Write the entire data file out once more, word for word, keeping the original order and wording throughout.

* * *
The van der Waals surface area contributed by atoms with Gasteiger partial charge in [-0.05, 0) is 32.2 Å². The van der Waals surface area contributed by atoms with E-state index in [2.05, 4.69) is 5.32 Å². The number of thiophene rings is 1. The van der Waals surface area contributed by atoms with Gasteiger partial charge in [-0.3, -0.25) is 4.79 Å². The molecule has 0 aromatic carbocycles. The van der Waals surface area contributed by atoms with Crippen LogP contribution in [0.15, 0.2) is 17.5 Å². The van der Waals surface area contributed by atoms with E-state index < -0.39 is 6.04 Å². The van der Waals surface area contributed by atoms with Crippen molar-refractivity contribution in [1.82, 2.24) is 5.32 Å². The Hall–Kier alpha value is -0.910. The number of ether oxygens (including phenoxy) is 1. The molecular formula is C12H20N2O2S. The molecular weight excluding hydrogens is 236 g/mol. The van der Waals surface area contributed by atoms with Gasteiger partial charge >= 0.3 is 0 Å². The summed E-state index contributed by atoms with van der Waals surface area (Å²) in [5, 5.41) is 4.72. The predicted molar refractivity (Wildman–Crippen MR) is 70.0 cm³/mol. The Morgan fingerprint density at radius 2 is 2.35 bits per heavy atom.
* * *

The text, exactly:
The van der Waals surface area contributed by atoms with Gasteiger partial charge in [-0.05, 0) is 32.2 Å². The van der Waals surface area contributed by atoms with E-state index in [2.05, 4.69) is 5.32 Å². The number of thiophene rings is 1. The van der Waals surface area contributed by atoms with Gasteiger partial charge in [-0.3, -0.25) is 4.79 Å². The molecule has 0 aromatic carbocycles. The van der Waals surface area contributed by atoms with Crippen LogP contribution in [0.15, 0.2) is 17.5 Å². The van der Waals surface area contributed by atoms with E-state index < -0.39 is 6.04 Å². The van der Waals surface area contributed by atoms with Crippen molar-refractivity contribution in [1.82, 2.24) is 5.32 Å². The Hall–Kier alpha value is -0.910. The number of ether oxygens (including phenoxy) is 1. The molecular formula is C12H20N2O2S. The molecular weight excluding hydrogens is 236 g/mol. The van der Waals surface area contributed by atoms with Gasteiger partial charge >= 0.3 is 0 Å². The summed E-state index contributed by atoms with van der Waals surface area (Å²) in [5, 5.41) is 4.72. The predicted molar refractivity (Wildman–Crippen MR) is 70.0 cm³/mol. The Morgan fingerprint density at radius 2 is 2.35 bits per heavy atom.